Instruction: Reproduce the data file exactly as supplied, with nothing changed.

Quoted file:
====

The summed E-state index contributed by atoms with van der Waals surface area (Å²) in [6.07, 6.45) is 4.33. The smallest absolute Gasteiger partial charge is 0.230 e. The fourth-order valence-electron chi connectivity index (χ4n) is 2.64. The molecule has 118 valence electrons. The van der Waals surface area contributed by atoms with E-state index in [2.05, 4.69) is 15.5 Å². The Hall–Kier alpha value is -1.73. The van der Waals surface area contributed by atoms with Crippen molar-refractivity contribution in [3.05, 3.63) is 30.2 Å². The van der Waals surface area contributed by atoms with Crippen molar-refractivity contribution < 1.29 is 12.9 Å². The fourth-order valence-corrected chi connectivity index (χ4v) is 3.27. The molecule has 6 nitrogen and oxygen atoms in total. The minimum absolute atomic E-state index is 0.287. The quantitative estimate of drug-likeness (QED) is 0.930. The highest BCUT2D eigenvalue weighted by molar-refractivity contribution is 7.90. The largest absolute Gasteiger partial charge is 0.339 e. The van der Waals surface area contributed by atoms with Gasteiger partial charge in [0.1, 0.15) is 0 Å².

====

The summed E-state index contributed by atoms with van der Waals surface area (Å²) in [6.07, 6.45) is 4.33. The smallest absolute Gasteiger partial charge is 0.230 e. The fourth-order valence-electron chi connectivity index (χ4n) is 2.64. The molecule has 118 valence electrons. The van der Waals surface area contributed by atoms with E-state index in [2.05, 4.69) is 15.5 Å². The Hall–Kier alpha value is -1.73. The van der Waals surface area contributed by atoms with Crippen molar-refractivity contribution in [3.05, 3.63) is 30.2 Å². The van der Waals surface area contributed by atoms with Crippen molar-refractivity contribution < 1.29 is 12.9 Å². The fourth-order valence-corrected chi connectivity index (χ4v) is 3.27. The molecule has 6 nitrogen and oxygen atoms in total. The minimum absolute atomic E-state index is 0.287. The quantitative estimate of drug-likeness (QED) is 0.930. The highest BCUT2D eigenvalue weighted by molar-refractivity contribution is 7.90. The largest absolute Gasteiger partial charge is 0.339 e. The van der Waals surface area contributed by atoms with Gasteiger partial charge in [0.1, 0.15) is 0 Å².